3 people found this helpful
Dear Mr. Olin,
Thank you for sharing your inquiry with the History Hub.
In general, the National Archives Catalog is the best place to start your online search. You can use the Advanced Search features to narrow results by Record Group number, date range, type of archival materials, etc. You can also use synonyms and broader or narrower search terms to get different results. Additionally, you can contact individual reference units at the National Archives to ask for further assistance (see examples below).
Regarding your question about the U.S. Army in the European Theater of Operations, the series World War II Operations Reports in National Archives Record Group (RG) 407: Records of the Adjutant General’s Office is an example of a series that contains some records related to the European Theater of Operations, and there may be photographs interspersed with the textual records. These records are in the custody of the Textual Reference Branch at the National Archives in College Park, MD (Archives II). You can contact them directly at email@example.com for further information. Please include as much information (e.g. dates, unit numbers) as possible in your inquiry.
The series Photographs of American Military Operations, 1942-1945 from RG 208: Records of the Office of War Information is one example of the photographic records among our holdings. These records are in the custody of the Still Pictures Branch at Archives II. Please contact their reference staff at firstname.lastname@example.org with questions about this series or other photographic holdings.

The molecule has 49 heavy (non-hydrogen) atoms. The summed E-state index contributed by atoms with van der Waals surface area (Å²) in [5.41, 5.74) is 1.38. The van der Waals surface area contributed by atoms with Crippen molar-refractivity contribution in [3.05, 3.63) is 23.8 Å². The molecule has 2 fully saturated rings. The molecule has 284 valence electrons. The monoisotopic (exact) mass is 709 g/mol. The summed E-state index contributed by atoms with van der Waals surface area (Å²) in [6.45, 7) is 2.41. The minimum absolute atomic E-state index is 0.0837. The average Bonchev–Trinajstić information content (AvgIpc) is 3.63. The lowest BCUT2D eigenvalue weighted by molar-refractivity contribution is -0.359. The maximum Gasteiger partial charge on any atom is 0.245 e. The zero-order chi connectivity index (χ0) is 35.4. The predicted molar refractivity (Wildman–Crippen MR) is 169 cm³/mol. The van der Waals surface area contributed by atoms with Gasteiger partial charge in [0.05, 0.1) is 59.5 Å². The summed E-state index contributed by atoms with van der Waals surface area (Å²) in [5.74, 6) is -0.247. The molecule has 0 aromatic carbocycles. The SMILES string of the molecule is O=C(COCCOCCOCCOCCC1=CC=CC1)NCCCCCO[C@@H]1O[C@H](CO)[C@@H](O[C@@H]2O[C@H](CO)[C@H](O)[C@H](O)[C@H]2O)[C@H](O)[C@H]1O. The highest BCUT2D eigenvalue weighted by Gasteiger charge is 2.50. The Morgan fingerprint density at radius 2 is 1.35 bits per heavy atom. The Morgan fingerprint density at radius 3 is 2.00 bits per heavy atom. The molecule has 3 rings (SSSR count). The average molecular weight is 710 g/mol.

One further example is the series Moving Images Relating to World War II from RG 111: Records of the Office of the Chief Signal Officer, which is in the custody of the Moving Images and Sound Recordings Branch at Archives II. You can contact their reference staff at email@example.com with questions about this series and other moving images among our holdings.
Finally, regarding your question about royalties, most government records are in the public domain; however, some of our records may have donor, copyright, or other restrictions. If the records have been described in the National Archives Catalog, restrictions will be noted in the individual descriptions.
Thank you, again, for posting your question to the History Hub, and best of luck with your ongoing research.